Detroit Free Press from Detroit, Michigan on October 21, 1979 · Page 73
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Detroit Free Press from Detroit, Michigan · Page 73

Detroit, Michigan
Issue Date:
Sunday, October 21, 1979
Page 73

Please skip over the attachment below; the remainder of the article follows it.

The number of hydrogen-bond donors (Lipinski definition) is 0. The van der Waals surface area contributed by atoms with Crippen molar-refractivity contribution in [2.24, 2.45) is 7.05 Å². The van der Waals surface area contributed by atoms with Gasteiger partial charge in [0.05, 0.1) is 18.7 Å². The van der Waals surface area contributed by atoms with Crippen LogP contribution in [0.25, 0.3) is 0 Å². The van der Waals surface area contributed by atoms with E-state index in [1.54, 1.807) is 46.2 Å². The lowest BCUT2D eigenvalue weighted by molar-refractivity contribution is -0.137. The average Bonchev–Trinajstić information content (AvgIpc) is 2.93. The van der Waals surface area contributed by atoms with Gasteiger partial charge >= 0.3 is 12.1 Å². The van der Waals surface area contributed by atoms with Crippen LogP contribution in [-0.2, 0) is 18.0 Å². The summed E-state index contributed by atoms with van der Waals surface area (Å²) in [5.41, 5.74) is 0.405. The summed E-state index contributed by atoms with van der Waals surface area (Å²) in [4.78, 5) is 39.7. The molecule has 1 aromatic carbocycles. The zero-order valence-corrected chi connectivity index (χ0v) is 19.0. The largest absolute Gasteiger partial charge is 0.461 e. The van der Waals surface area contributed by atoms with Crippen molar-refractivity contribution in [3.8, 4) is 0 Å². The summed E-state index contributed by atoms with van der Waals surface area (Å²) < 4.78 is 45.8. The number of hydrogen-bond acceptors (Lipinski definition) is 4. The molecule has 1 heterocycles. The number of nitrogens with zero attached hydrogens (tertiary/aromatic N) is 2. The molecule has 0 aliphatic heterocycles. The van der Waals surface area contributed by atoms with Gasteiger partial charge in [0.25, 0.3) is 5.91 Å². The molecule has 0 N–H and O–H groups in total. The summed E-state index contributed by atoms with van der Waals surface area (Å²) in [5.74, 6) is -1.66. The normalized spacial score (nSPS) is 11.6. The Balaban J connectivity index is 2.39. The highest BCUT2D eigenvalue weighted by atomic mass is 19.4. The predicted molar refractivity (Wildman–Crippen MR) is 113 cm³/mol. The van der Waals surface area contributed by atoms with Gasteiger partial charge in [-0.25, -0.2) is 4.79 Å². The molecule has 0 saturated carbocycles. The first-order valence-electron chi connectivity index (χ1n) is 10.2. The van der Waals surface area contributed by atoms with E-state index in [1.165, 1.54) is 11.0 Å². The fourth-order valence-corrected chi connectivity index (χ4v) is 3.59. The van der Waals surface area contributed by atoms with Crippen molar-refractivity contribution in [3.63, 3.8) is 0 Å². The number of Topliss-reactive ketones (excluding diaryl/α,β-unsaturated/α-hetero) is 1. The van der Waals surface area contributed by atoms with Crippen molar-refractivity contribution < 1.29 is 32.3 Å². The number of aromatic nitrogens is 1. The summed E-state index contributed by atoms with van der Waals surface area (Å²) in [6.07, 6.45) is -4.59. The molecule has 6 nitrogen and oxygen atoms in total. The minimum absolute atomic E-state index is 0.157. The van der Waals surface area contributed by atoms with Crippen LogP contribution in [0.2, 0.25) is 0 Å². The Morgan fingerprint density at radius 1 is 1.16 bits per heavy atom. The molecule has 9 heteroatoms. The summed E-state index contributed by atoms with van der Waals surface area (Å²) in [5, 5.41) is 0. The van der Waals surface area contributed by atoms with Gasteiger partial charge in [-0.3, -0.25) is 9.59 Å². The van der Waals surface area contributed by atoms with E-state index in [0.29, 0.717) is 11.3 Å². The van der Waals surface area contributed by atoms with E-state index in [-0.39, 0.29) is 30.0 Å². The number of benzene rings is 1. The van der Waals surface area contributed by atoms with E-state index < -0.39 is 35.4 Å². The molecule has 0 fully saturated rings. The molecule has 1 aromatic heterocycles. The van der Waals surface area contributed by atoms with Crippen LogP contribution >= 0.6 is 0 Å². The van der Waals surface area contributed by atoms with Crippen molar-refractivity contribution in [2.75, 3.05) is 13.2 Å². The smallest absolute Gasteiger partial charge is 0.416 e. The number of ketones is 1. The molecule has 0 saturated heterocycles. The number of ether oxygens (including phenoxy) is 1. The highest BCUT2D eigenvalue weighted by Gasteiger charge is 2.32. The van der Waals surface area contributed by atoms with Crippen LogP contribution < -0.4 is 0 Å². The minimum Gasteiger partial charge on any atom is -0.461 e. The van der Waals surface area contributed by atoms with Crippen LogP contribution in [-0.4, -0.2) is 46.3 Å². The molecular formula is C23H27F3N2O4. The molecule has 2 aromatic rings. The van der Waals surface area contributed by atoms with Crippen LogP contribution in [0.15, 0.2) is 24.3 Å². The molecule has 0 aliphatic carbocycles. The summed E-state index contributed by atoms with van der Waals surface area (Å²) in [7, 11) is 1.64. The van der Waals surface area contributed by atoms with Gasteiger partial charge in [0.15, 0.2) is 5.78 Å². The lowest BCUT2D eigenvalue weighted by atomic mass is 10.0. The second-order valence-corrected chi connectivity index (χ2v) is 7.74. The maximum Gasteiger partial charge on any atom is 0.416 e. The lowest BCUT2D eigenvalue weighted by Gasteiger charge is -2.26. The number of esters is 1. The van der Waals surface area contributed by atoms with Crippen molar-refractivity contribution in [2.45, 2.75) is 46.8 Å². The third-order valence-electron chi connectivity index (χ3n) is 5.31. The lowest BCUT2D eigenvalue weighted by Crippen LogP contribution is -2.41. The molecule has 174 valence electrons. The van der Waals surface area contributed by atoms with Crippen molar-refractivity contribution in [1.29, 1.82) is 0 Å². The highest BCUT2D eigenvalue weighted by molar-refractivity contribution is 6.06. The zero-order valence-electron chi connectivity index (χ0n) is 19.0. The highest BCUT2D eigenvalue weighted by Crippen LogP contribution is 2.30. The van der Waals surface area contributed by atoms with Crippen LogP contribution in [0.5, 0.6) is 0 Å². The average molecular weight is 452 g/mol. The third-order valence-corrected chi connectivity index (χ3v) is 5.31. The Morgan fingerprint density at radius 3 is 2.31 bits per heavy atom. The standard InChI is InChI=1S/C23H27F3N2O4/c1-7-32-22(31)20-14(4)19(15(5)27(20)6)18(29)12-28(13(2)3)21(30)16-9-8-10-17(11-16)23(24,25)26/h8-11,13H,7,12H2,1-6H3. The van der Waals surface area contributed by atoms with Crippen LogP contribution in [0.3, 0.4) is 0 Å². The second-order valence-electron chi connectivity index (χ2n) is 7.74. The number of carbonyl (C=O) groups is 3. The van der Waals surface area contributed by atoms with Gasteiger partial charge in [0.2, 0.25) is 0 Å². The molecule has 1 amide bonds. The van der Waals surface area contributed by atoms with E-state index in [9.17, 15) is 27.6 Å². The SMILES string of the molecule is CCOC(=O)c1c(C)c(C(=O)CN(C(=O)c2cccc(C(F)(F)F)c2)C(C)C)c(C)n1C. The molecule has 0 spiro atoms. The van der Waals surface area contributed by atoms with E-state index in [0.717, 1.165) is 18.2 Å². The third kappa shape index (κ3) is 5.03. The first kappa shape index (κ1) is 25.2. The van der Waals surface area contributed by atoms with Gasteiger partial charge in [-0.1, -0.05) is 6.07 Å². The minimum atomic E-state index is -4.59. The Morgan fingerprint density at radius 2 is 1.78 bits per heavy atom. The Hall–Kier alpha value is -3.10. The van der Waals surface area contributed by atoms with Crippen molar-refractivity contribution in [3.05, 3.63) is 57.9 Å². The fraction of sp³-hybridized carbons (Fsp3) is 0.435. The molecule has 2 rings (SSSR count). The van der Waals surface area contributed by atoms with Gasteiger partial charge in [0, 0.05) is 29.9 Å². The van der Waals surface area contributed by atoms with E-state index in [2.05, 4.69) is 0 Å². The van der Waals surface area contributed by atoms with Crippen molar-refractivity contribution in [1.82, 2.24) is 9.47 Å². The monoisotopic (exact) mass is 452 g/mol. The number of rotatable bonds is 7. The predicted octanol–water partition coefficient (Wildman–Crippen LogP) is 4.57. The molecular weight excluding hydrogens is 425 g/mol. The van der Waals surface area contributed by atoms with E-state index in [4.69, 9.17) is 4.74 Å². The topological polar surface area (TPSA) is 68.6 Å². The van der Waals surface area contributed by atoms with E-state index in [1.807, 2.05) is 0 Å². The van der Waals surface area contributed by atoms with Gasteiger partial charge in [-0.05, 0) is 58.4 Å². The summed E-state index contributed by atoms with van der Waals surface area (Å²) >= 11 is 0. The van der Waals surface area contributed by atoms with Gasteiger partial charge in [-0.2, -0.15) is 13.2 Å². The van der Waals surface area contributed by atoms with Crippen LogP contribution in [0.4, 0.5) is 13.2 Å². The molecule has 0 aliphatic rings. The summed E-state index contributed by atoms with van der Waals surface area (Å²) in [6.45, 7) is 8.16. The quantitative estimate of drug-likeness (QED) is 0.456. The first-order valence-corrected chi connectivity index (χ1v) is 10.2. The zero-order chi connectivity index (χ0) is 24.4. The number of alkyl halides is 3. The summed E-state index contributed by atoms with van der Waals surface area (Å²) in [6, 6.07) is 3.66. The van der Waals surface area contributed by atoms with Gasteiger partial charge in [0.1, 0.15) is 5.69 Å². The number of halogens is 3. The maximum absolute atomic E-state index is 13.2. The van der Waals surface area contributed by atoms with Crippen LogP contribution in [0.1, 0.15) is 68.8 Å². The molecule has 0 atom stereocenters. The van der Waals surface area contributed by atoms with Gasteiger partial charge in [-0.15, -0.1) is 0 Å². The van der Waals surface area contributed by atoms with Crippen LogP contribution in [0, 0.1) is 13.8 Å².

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SfaXSGflg 222-6720 Spoitslinc For the latest sports scores and results. Today's television highlights: O 1 p.m. Football: Miami at New England O 2 p.m. Football: Detroit at New Orleans O 4 p.m. Football: San Diego at Los Angeles O 4 p.m. CFL Football: Ottawa at Hamilton Sunday, Oct. 21, 1S79 COLLEGE SCORES 12 HORSE RACING 13 INSIDE OF SPORTS 14 DETROIT FREE PRESS OUTDOORS 15 USC HORSE GALLOPS FOR 269 YARDS LJ The White tornado rips Irish, 42-23 By JACK SAYLOR Free Press Sports Writer SOUTH BEND The Trojan Horse galloped at will over the hallowed Notre Dame greensward Saturday, out-dueling Vagas Ferguson in a Heisman Trophy showdown as Southern California out-gunned the doughty Irish, 42-23. Charles White, a six-foot, 185-pound workhorse, hauled the ball 44 times, gained a career-record 269 yards and scored four touchdowns in the nationally televised display of offensive pyrotechnics. And the Trojans needed almost all of them to offset the work of Ferguson in this showcase for two of college football's greatest runners before 59,075 fans. The Irish put their blue chips on Vagas on this balmy, breezy day . . . and he ripped for 187 yards In 25 carries and two touchdowns, but Notre Dame couldn't win one for "The Ripper." THE DIFFERENCE TURNED out to be Paul McDonald, a cool lefthanded quarterback who may be the finest southpaw out of Los Angeles since Sandy Koufax. While the Irish defenders (yes, they did play a smidgen of defense) were looking for the ever-present White, the slender McDonald was busy completing 21 of 32 passes for a whopping 31 1 yards and two touchdowns as USC compiled the most points against Notre Dame since Dan Devine arrived under the Golden Dome. "I thought our secondary did a terrible job," groaned Irish safety Dave Waymer. "USC played an errorless game and we couldn't stop them. And when that happens you Just don't win." The balance of the USC scoring was handled by Eric Hipp (rhymes with Gipp), who booted six conversions. EIGHT OF MCDONALD'S tosses went to split end Ron Garcia for 149 yards and one touchdown, but McDonald had more than a message for Garcia. He also unloaded three missies to tiny Kevin Williams, a 5-foot-8 flanker for 99 more yards and yet another touchdown. "The key was our ability to mix the pass and the run," USC coach John Robinson suggested. "I've got to credit Notre Dame. Each time we scored it seemed like it would take about eight seconds and they'd score." The grim Devine agreed. "Give more credit to Southern Cal than being critical of our team," he said. "We could have quit after they went ahead by two touchdowns, but we didn't." The unbeaten Trojans broke open a tight game (it was 7-7 at the half) by scoring See IRISH, Page 12F . .. UPI Photo Southern Cal's Charles White follows the block of Marcus Allen to gain yardage Saturday in 42-23 win. Jim w$mgM Hawkins For his brand of Hrul V Cosell pays consequences The hair on the top of his head is phoney. And, some say, so is his act. He can't hit or run or kick or throw. He has never booted ! a grounder with the bases loaded or dropped a touchdown , pass in the end zone as time expired. Nevertheless, without a doubt, he is the most despised man in all of sports. I'm speaking, of course, of How-ard Co-sell. And I will be listening attentively, for a change, Monday evening when Mighty Mouth returns to his beloved Monday Night Football. I want to hear what How-ard has to say about Baltimore now that he is safely out of town. In case you missed the news, Cosell's car was assaulted as he left Baltimore's Memorial Stadium late last Tuesday night, following the sixth game of the World Series. According to eyewitnesses, a couple of hundted fans, many of whom appeared intoxicated, surrounded Cosell's long black limousine and began rocking it, all the while shouting the most obscene insults imaginable. Before Cosell's chauffeur could maneuver the car through the crowd, they broke off the rearview mirror, ripped off the decorative chrome, and sprayed the vehicle with shaving cream. Cosell, visibly shaken, later claimed the rowdy fans had smashed the windshield. But, as is the case with so many of Howard's statements, that proved to be an exaggeration. Nevertheless, when Cosell returned to his Baltimore hotel, he was understandably upset. A shortlived retirement As he sought to unwind in the hotel bar, he began to publicly berate the press, specifically sports writers, blaming them for creating the aura of hostility that follows him wherever he goes, and for provoking that evening's unfortunate incident. " " A couple of writers present objected to Cosell's remarks and words were exchanged. Finally, Cosell stood up and announced, as only Howard can: "You win! You win! I'm going to quit. I m getting out. You win! You win! I give up." As Cosell marched out of the room, his wife turned and declared: "We quit!" Of course, Cosell was on duty the next night for the deciding game of the Series although he was surrounded at all times except when he was on the air by a phalanx of muscular, billy-club toting policemen. Jimmy Carter didn't merit that much protection. When a reporter asked what had happened to Howard's vow to resign, Cosell replied: "I recall making no such statement." I certainly am not going to try to defend those rowdy drunks. There was no excuse for what they did. ' However, I do maintain that Cosell has got to shoulder a lot of the blame for what happened. .. .,; He and he alone has made himself the hated human that he is. And most of the time, he revels in that role. ' When he is on the air, he is bigger than the game. He is the show. He is paid to be controversial, and he certainly earns his check. He will say almost anything to make people mad and make sure they remember his name. It is precisely that antagonistic attitude and the aptitude for being obnoxious that have made Cosell the television superstar he is. . The mere mention of his name in a saloon or an airport or a ball park invariably provokes an argument. A local eighth I grade teacher, trying to educate her class in the use of the ; word epitome, explained: "Howard Cosell is the epitome of - a big mouth." :X Hegol a bum tip in Boston In Boston earlier this year, as Coseli was leaving Fenway Park, an irate group of Red Sox fans lifted one side of Howard's car off the ground and came within one hearty heave-ho of turning it over. In Denver, a saloon keeper held a raffle each week; the winner was allowed to hurl a brick ' through Cosell's televised face on Monday night. In Baltimore, before each Series game, fans in the grandstand turned their backs on batting practice to holler tat Howard in the broadcast booth. In the interest of decency, their comments will not be repeated here. I "To Hell With Cosell!" read a banner above the bar in a ' fashionable downtown watering hole. "Silence is golden, Cosell," read another. "Try it sometime." Two women, wearing placards around their necks, picketed outside the ball park, seeking signatures on a " petition urging ABC to can Cosell. "Keep Sports Clean," read one sign. "Pitch Cosell!" " All because, during a football game last season, Cosell " suggested Baltimore was not a major league city. Meanwhile, the people in Pittsburgh were equally antl- Cosell, convinced that Howard was favoring the Orioles with his comments during the Series. You can bet there will be a few banners lambasting r Humble Howard in Pittsburgh's Three Rivers Stadium Monday night. And you can bet Cosell will come equipped ' with his customary supply of outrageous comments. ,7, That's fine. So long as he is prepared to accept the ' consequences. Howard Cosell Tate takes Coetzee in 15 AP Photo Referee Carlos Berrocal shields Gerrie Coetzee from further punishment by John Tate in the 13th round. PRETORIA, South Africa (AP) "I gotcha now; I'm coming; you can't hit," Gerrie Coetzee kept telling Big John Tate during their heavyweight title bout Saturday night. . "But I didn't answer," said Tate. Tate didn't answer with his mouth, but he certainly did with his fists, as he became the successor to the World Boxing Association heavyweight championship left vacant when Muhammad Ali retired. "Hey, ma, look at me now world champion!" said Tate after the unanimous decision over Coetzee. A paid integrated crowd of 81,000 and millions of television viewers around the world watched Tate as the 24-year-old black from Knoxville, Tenn., rose to the occasion in his controversial fight with the white South African. Before the fight, the Rand Daily Mail of Johannesburg, a leading white newspaper, called the bout the most prestigious event in the history of South Africa, which has seen many of its athletes barred from international sports competition because of its racial policy. ALTHOUGH THE CROWD at the fight was integrated, It was predominately white and not nearly as boistrous as had been expected. The ticket prices ranged from about $345 down to $12 for the first sports event ever to be seen by an integrated crowd in the Loftus Versfeld rugby stadium. American civil rights groups had criticized the bout from the day it was announced. About 25 pickets appeared outside of NBC-TV's headquarters in New York Saturday, chanting, "Stop the fight, stop rascism." Tate, a hulking, soft-spoken 240-pounder, never was bothered by the criticism, or at least he didn't show it. Before the fight, Tate said, "I get paid to fight. Jesse Jackson See FIGHT, Page 3F 6 Winded U-M offense awakens in 2d half against Illinois, 277 llw.JIS-., 4 ' 11, V-t " W ;5 . By MICK McCABE Free Press Sports Writer CHAMPAIGN, 111. The llth-ranked University of Michi-gan had to overcome two opponents here Saturday afternoon to stay with Ohio State as one of two undefeated teams in m nn the Big Ten. TOP 20 iCaiTTS The Wolverines rallied to defeat Illinois, 27-7, and also finally got the better of a 35-mlle-per-hour wind that played havoc with Bo Schem-bechler's game plan. The wind was so bad that a holder was needed on kickof f s and an official had to keep his hand on the ball until the teams lined up for each play. "I CAN'T emphasize the wind enough," Schembechler said after the game. "That was a wind tunnel out there. I'm not so sure it was an advantage to have the wind at your back, except when you were kicking. "You couldn't throw into the wind and you couldn't throw with it because it gusted so much." The wind' was a factor from the opening kickoff. U-M won the coin toss and Schembechler decided to take the wind. Illinois took the ball. What Schembechler wanted was for his defense to hold Illinois and force the II-lini to punt into the wind from deep in their own territory. That didn't happen. Illinois used up over six minutes in marching the ball to U-M's 38 before a penalty AP Photo Despite being tackled by Kelvin Atkins, U-M quarterback B.J. Dickey gets off his pass Saturday. Purdue nails down MSU coffin, 14-7 By CHARLIE VINCENT Free Press Sports Writer EAST LANSING It was the largest outdoor wake in Michigan history. There were 79,561 football fans gathered in Spartan Stadium to pay their respects to what little remained of Michigan State's high hopes for the 1979 season. And with the fifth largest crowd in MSU history witnessing the event, Purdue, for all time, buried those remains with a 1 4-7 victory over the patchwork Spartans. The loss dropped Michigan State's season record to 3-4, mm 7o 'o 7o 'T-j its conference mark to 1-3 and Pur-W.Smllh 42 pass interception (Sei- Us DOStseaSOn hopes tO 0. Pur J.Smith 1 run (Seibel kick) nrriuirrn v.. :-i,..t.. MSU-S.Smlth 1 run (Andersen kick) UtCIMAiLD Dy Injuries A 79,561 J iltll..j k.. .ui. v... Pur MSU Timmiicu ujr men uwii oirfhowil-H vl k '! mistakes and an aggressive Rushes-yards 52-138 35- -5 . , . passing Yards 106 22i Purdue defense, the Spartans were held to an ail-time low of minus five yards rushing and 4-33 did not get a single first down See U-M, Page 16F How the Top 20 teams In the Associated Press major college football poll tared In Saturday's games (this year's records In parentheses): 1 ALABAMA (6-0) beat Tennessee, 27-17. 2 TEXAS (4-1) lost to Arkansas, 17-14. 3 NEBRASKA (6-0) beat Oklahoma St., 36-0. 4 SOUTHERN CAL (6-0-1) beat Notre Oame, 42-23. 5 HOUSTON (6-0) beat SMU, 37-10. ( OHIO STATE (7-0) beat Wisconsin, 59-0. 7 FLORIDA STATE (6-0) did not play. I OKLAHOMA (5-1) beat Kansas St., 38-6. I NOTRE DAME (4-2) lost to Southern Cal, 42-23. 10 ARKANSAS (6-0) beat Texas, 17-14. 11 MICHIGAN (6-1) beat Illinois, 27-7. 12' WASHINGTON (5-2) lost to Pittsburgh, 26-14. 13 BRIOHAM YOUNG (6-0) beat Wyoming, 54-14. 14 AUBURN (5-1) beat Georgia Tech, 38-1 4. 15 NO. CAROLINA STATE (5-2) lost to North Carolina, 35-21. 16 PURDUE (5-2) beat Michigan St., 14-7. 17 PITTSBURGH (5-1) beat Washington, 26-14. 11 TENNESSEE (4-2) lost to Alabama, 27-17. 11 NORTH CAROLINA (5-1) beat No. Carolina St., 35-21. 20 NAVY (6-0) beat Virginia, 17-10. 64 12-25-1 19-36-1 1-1 Return Yards Passes Punts 9-42 Fumbles-lost 3-0 Penallies-vards 4-IS luniumtiAi 1 esncoc RUSHING Purdue, Macon 17-73, On the ground. w jones n.n .n n, - Neverthees8( Michjgan rA33iwvr rurou, Herrmann Vaujhn 8 RECEI W Jones 4-26. Mlchlaan Slate. Huuhes 5-86 Byrd 4-54, Brammer 3-50, Schramm 3-11. Z5-1- J - .. - 1 T-v 1 106. Michigan State, Clark 11-20-0-166, 9 ueicusc, vy uarryi VmWiUiWdu., voun, 4-4i, own admission, "did SeeMSU,Page4F 1 1 fiv V-4 1 v Jt. Al ' t Free Press Photo by CRAIG PORTER Purdue's passing QB Mark Herrmann (9) tosses one to teammate Raymond Smith (81 ) at Spartan Stadium. Flyers power past listless Wings, 7-3 By BILL McGRAW Free' Press Sports Writer The Red Wings, outfought and sloppy, dropped their home opener to the Philadelphia Flyers Saturday, 7-3, before a record first-night crowd at a hot and foggy Olympia. The Flyers displayed their traditional brawn. and knocked various Wings off the puck all over the ice. When they weren't successfully grappling, Philadelphia was picking up pucks left for them by the Wings, and con necting on crisp passes that threaded through the Wings' scattered defense. "IT WAS a disappointing way to start the season," said Wings' coach Bobby Kromm. "I've never seen a defense play as badly. They outmus- See WINGS, Page 16F Pistons bealen by Bullets 3F Marathon With 2,890 runners having completed last week's Free Press International Marathon, final computations are still being completed on the outcome of the race. Within the next few days, the Free Press will publish names of runners who were omitted from earlier lists, as well as those whose names or running times were incorrectly given. i